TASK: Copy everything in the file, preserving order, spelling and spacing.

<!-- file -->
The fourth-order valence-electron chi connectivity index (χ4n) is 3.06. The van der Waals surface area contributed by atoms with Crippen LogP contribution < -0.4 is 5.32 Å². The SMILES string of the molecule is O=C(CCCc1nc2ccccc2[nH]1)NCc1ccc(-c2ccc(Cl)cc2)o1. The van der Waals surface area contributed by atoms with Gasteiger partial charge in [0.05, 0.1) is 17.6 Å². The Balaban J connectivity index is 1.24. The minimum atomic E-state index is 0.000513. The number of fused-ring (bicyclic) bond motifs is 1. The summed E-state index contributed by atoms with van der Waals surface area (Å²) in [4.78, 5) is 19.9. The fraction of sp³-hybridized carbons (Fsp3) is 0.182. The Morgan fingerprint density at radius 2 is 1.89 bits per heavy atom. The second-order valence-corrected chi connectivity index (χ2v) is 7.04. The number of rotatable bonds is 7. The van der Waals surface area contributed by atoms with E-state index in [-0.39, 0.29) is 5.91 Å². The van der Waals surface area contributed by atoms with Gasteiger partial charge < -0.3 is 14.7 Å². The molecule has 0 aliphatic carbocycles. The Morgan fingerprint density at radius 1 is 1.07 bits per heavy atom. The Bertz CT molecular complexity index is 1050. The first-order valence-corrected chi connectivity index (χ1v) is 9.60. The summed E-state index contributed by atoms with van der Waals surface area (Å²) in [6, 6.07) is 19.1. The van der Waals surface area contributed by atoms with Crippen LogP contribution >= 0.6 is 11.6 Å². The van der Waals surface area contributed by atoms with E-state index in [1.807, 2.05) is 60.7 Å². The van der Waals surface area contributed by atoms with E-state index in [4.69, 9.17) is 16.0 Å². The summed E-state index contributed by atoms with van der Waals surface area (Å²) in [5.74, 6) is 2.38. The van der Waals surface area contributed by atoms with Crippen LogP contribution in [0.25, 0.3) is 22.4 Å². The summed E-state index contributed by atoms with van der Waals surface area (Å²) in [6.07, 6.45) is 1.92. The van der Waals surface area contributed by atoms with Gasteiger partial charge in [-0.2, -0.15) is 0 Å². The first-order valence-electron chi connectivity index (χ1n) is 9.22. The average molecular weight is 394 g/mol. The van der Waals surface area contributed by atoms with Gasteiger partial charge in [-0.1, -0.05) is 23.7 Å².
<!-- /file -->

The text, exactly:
The fourth-order valence-electron chi connectivity index (χ4n) is 3.06. The van der Waals surface area contributed by atoms with Crippen LogP contribution < -0.4 is 5.32 Å². The SMILES string of the molecule is O=C(CCCc1nc2ccccc2[nH]1)NCc1ccc(-c2ccc(Cl)cc2)o1. The van der Waals surface area contributed by atoms with Gasteiger partial charge in [0.05, 0.1) is 17.6 Å². The Balaban J connectivity index is 1.24. The minimum atomic E-state index is 0.000513. The number of fused-ring (bicyclic) bond motifs is 1. The summed E-state index contributed by atoms with van der Waals surface area (Å²) in [4.78, 5) is 19.9. The fraction of sp³-hybridized carbons (Fsp3) is 0.182. The Morgan fingerprint density at radius 2 is 1.89 bits per heavy atom. The second-order valence-corrected chi connectivity index (χ2v) is 7.04. The number of rotatable bonds is 7. The van der Waals surface area contributed by atoms with E-state index in [-0.39, 0.29) is 5.91 Å². The van der Waals surface area contributed by atoms with Gasteiger partial charge < -0.3 is 14.7 Å². The molecule has 0 aliphatic carbocycles. The Morgan fingerprint density at radius 1 is 1.07 bits per heavy atom. The Bertz CT molecular complexity index is 1050. The first-order valence-corrected chi connectivity index (χ1v) is 9.60. The summed E-state index contributed by atoms with van der Waals surface area (Å²) in [6, 6.07) is 19.1. The van der Waals surface area contributed by atoms with Crippen LogP contribution >= 0.6 is 11.6 Å². The van der Waals surface area contributed by atoms with E-state index in [1.807, 2.05) is 60.7 Å². The van der Waals surface area contributed by atoms with E-state index in [4.69, 9.17) is 16.0 Å². The summed E-state index contributed by atoms with van der Waals surface area (Å²) in [5.74, 6) is 2.38. The van der Waals surface area contributed by atoms with Crippen LogP contribution in [0.25, 0.3) is 22.4 Å². The summed E-state index contributed by atoms with van der Waals surface area (Å²) in [6.07, 6.45) is 1.92. The van der Waals surface area contributed by atoms with Gasteiger partial charge in [-0.2, -0.15) is 0 Å². The first-order valence-electron chi connectivity index (χ1n) is 9.22. The average molecular weight is 394 g/mol. The van der Waals surface area contributed by atoms with Gasteiger partial charge in [-0.1, -0.05) is 23.7 Å².